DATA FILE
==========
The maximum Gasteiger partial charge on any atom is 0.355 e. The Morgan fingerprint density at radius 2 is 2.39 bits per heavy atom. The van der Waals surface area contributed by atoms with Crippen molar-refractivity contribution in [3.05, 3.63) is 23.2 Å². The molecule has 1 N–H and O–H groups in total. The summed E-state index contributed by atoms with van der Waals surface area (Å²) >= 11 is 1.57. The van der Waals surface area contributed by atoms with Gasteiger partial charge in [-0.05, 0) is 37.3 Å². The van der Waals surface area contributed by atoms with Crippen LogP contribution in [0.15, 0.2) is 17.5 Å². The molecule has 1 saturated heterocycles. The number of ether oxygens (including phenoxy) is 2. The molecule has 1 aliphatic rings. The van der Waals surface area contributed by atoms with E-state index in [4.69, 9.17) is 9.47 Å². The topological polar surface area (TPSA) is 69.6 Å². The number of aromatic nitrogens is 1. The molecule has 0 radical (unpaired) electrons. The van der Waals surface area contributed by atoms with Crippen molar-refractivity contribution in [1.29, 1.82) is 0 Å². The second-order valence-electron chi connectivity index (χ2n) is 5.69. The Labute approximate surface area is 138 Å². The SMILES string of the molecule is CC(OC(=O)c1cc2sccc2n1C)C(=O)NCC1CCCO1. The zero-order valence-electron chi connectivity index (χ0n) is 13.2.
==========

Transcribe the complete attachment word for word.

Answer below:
The maximum Gasteiger partial charge on any atom is 0.355 e. The Morgan fingerprint density at radius 2 is 2.39 bits per heavy atom. The van der Waals surface area contributed by atoms with Crippen molar-refractivity contribution in [3.05, 3.63) is 23.2 Å². The molecule has 1 N–H and O–H groups in total. The summed E-state index contributed by atoms with van der Waals surface area (Å²) >= 11 is 1.57. The van der Waals surface area contributed by atoms with Gasteiger partial charge in [-0.05, 0) is 37.3 Å². The van der Waals surface area contributed by atoms with Crippen LogP contribution in [0.15, 0.2) is 17.5 Å². The molecule has 1 saturated heterocycles. The number of ether oxygens (including phenoxy) is 2. The molecule has 1 aliphatic rings. The van der Waals surface area contributed by atoms with E-state index in [4.69, 9.17) is 9.47 Å². The topological polar surface area (TPSA) is 69.6 Å². The number of aromatic nitrogens is 1. The molecule has 0 radical (unpaired) electrons. The van der Waals surface area contributed by atoms with Crippen molar-refractivity contribution in [1.29, 1.82) is 0 Å². The second-order valence-electron chi connectivity index (χ2n) is 5.69. The Labute approximate surface area is 138 Å². The SMILES string of the molecule is CC(OC(=O)c1cc2sccc2n1C)C(=O)NCC1CCCO1. The zero-order valence-electron chi connectivity index (χ0n) is 13.2.